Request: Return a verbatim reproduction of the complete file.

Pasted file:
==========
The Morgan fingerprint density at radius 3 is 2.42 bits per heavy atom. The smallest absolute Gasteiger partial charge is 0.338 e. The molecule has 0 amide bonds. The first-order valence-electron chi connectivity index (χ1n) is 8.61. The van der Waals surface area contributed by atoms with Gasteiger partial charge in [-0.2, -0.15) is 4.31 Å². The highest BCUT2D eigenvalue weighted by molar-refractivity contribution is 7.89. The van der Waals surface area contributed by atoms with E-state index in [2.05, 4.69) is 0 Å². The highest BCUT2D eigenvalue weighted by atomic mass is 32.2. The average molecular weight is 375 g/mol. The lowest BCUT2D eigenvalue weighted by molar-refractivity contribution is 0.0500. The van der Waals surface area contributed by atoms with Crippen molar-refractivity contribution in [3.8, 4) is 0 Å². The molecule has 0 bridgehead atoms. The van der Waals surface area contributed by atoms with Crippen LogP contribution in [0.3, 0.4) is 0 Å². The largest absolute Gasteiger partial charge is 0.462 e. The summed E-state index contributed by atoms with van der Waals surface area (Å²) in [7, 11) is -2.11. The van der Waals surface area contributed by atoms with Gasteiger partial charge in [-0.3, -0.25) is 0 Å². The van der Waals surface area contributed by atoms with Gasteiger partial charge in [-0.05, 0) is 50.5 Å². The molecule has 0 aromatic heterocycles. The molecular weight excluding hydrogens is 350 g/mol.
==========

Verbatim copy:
The Morgan fingerprint density at radius 3 is 2.42 bits per heavy atom. The smallest absolute Gasteiger partial charge is 0.338 e. The molecule has 0 amide bonds. The first-order valence-electron chi connectivity index (χ1n) is 8.61. The van der Waals surface area contributed by atoms with Gasteiger partial charge in [-0.2, -0.15) is 4.31 Å². The highest BCUT2D eigenvalue weighted by molar-refractivity contribution is 7.89. The van der Waals surface area contributed by atoms with E-state index in [2.05, 4.69) is 0 Å². The highest BCUT2D eigenvalue weighted by atomic mass is 32.2. The average molecular weight is 375 g/mol. The lowest BCUT2D eigenvalue weighted by molar-refractivity contribution is 0.0500. The van der Waals surface area contributed by atoms with Crippen molar-refractivity contribution in [3.8, 4) is 0 Å². The molecule has 0 bridgehead atoms. The van der Waals surface area contributed by atoms with Crippen LogP contribution in [0.3, 0.4) is 0 Å². The largest absolute Gasteiger partial charge is 0.462 e. The summed E-state index contributed by atoms with van der Waals surface area (Å²) in [7, 11) is -2.11. The van der Waals surface area contributed by atoms with Gasteiger partial charge in [-0.3, -0.25) is 0 Å². The van der Waals surface area contributed by atoms with Gasteiger partial charge in [-0.05, 0) is 50.5 Å². The molecule has 0 aromatic heterocycles. The molecular weight excluding hydrogens is 350 g/mol.